NATIONAL PERIODIC TABLE DAY
On February 7th, National Periodic Table Day recognizes the publication of the first table of elements and how it has changed over the years.
To understand the development of the periodic table, we first must understand the discovery of elements and their effect on science. Ancient man knew of few elements. By the 1st century A.D., mankind knew about the elements of gold, silver, copper, iron, lead, tin, mercury, sulfur, and carbon. Over time, we added arsenic, antimony, phosphorus, and zinc to our discoveries. By 1809, there were 47 discovered elements.
Johann Döbereiner made one of the earliest attempts to organize the elements in 1817. He organized elements into groups of three, or triads, based on similar qualities.
On February 7, 1863, English chemist John Newlands published one of the first table of elements. Newlands divided the known 56 elements into 11 groups based on the “Law of Octaves.” His table suggested that any one element will have similar properties to elements eight places before and behind it on the table.
Arranging the elements according to increasing atomic weight, Newlands was one of the first scientists to detect a pattern to the properties of elements. As a result, his table left room for new discoveries and predicting future discovered elements would complete the table. In fact, Newlands correctly predicted the discovery of Germanium.
While parts of Newlands’ periodic table contained flaws, so did other later proposed tables. In 1869, chemist Dimitri Mendeleev published a paper developing a new periodic table. Mendeleev’s table also arranged the elements based on atomic mass. By this time, only 60 of the over 100 elements we know today were discovered.
As on previous tables, inaccuracies were attributed to some of those elements. While Mendeleev corrected some of these inaccuracies, he didn’t correct them all. Mendeleev made assumptions about others causing elements to be placed incorrectly on the table. Like Newlands, Mendeleev also predicted discoveries, and he correctly predicted the properties of five elements and their compounds.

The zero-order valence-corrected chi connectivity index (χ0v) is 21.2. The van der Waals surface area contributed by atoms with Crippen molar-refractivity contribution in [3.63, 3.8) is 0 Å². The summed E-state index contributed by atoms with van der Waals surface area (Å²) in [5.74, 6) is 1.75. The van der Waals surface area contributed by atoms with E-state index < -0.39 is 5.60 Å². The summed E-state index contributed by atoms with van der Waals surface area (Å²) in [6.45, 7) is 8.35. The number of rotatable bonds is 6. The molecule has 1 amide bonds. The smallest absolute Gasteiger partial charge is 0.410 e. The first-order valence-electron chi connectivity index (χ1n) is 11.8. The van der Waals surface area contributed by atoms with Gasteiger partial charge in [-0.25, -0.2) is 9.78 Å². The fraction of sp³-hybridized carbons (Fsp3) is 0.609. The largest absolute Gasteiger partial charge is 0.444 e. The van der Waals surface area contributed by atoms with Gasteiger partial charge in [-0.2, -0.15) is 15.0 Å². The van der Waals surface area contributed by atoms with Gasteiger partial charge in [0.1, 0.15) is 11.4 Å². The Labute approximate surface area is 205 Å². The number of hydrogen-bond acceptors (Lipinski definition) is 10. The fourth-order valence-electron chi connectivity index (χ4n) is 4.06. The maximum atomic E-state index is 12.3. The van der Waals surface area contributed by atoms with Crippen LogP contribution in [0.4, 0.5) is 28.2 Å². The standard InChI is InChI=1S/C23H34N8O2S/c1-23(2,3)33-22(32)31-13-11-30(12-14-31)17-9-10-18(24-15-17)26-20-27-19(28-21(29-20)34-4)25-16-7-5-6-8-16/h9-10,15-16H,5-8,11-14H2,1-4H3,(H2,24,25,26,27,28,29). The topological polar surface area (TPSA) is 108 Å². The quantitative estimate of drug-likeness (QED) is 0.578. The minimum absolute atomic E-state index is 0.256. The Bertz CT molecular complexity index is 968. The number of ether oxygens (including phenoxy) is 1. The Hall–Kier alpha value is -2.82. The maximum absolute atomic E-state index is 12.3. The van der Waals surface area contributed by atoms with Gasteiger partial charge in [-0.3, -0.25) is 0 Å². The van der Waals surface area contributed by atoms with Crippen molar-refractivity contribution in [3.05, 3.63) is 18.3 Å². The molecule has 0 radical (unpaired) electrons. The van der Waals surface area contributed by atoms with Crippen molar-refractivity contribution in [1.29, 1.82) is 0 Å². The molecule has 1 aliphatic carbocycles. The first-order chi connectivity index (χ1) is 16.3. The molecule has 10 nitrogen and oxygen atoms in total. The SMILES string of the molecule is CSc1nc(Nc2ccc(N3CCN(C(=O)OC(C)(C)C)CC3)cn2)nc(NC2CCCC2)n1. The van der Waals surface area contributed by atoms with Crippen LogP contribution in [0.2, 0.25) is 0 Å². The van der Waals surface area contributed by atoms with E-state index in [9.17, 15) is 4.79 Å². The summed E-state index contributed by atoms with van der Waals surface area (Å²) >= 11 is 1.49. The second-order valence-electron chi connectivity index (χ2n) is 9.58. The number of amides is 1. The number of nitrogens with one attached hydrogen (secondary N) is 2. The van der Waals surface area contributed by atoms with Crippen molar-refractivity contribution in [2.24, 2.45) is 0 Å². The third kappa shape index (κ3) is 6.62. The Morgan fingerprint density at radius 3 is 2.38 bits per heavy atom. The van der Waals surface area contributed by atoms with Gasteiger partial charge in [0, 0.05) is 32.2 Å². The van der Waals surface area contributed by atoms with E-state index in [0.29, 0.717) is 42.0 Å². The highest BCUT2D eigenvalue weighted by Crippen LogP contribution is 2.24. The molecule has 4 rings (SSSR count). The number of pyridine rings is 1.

The discoveries throughout Scot William Ramsay’s career from 1892 to 1910, along with John William Strutt, Morris Travers and Frederick Soddy led to the identification of the noble gasses. In 1904, the Nobel Prize was awarded to Ramsay for discovering five elements.
Henry Moseley, an experimental physicist, contributed to the development of the modern periodic table. In 1913, Moseley discovered that each element has a specific number of protons. As a result, four new chemical elements were later found, though not during his lifetime.
Since the early 20th century, the periodic table remains largely unchanged. However, the 21st century is still young. Some researchers suggest new approaches to the periodic table while maintaining its integrity as one of the most valuable tools in the science of chemistry. The current table tallies a total of 118 elements.
HOW TO OBSERVE #PeriodicTableDay
Test your knowledge of the periodic table. Celebrate with Periodic Table trivia or challenging each other to name the elements. Take it a step further and name the number of protons in each element.
Visit www.PeriodicTableDay.org for more information. Use #PeriodicTableDay to post on social media.
Educators, visit the National Day Calendar Classroom pages for ways to incorporate National Periodic Table Day into your classroom.
NATIONAL PERIODIC TABLE DAY HISTORY
On February 7, 2016, the first National Periodic Table Day was founded on February 7, 2016. The day serves to promote the challenges overcome to develop the modern periodic table. Mr. David T. Steineker, author, inventor, and chemistry teacher at Jefferson County Public Schools in Kentucky is inspired by those challenges. He took the initiative to celebrate National Periodic Table Day based upon John Newlands’ first table of the elements published on February 7, 1863.
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